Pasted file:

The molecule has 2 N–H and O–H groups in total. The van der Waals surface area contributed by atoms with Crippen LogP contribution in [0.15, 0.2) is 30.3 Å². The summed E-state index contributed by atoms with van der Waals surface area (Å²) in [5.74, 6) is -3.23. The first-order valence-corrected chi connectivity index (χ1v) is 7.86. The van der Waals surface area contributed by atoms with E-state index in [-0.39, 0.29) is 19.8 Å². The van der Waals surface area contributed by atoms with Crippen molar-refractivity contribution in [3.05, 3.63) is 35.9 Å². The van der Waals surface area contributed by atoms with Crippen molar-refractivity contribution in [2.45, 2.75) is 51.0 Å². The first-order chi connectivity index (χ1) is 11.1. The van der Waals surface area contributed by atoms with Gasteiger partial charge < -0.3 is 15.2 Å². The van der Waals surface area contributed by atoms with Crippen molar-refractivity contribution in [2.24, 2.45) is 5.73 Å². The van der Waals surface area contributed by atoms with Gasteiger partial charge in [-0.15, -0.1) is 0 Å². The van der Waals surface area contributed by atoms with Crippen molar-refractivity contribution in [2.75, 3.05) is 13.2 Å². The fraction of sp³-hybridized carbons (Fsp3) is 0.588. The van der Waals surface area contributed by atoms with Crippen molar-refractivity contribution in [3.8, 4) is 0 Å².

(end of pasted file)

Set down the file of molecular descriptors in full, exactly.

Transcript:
The molecule has 2 N–H and O–H groups in total. The van der Waals surface area contributed by atoms with Crippen LogP contribution in [0.15, 0.2) is 30.3 Å². The summed E-state index contributed by atoms with van der Waals surface area (Å²) in [5.74, 6) is -3.23. The first-order valence-corrected chi connectivity index (χ1v) is 7.86. The van der Waals surface area contributed by atoms with E-state index in [-0.39, 0.29) is 19.8 Å². The van der Waals surface area contributed by atoms with Crippen molar-refractivity contribution in [3.05, 3.63) is 35.9 Å². The van der Waals surface area contributed by atoms with Crippen molar-refractivity contribution in [2.45, 2.75) is 51.0 Å². The first-order chi connectivity index (χ1) is 11.1. The van der Waals surface area contributed by atoms with Gasteiger partial charge < -0.3 is 15.2 Å². The van der Waals surface area contributed by atoms with Crippen molar-refractivity contribution in [2.24, 2.45) is 5.73 Å². The van der Waals surface area contributed by atoms with Gasteiger partial charge in [-0.15, -0.1) is 0 Å². The van der Waals surface area contributed by atoms with Crippen molar-refractivity contribution in [2.75, 3.05) is 13.2 Å². The fraction of sp³-hybridized carbons (Fsp3) is 0.588. The van der Waals surface area contributed by atoms with Crippen molar-refractivity contribution in [3.8, 4) is 0 Å².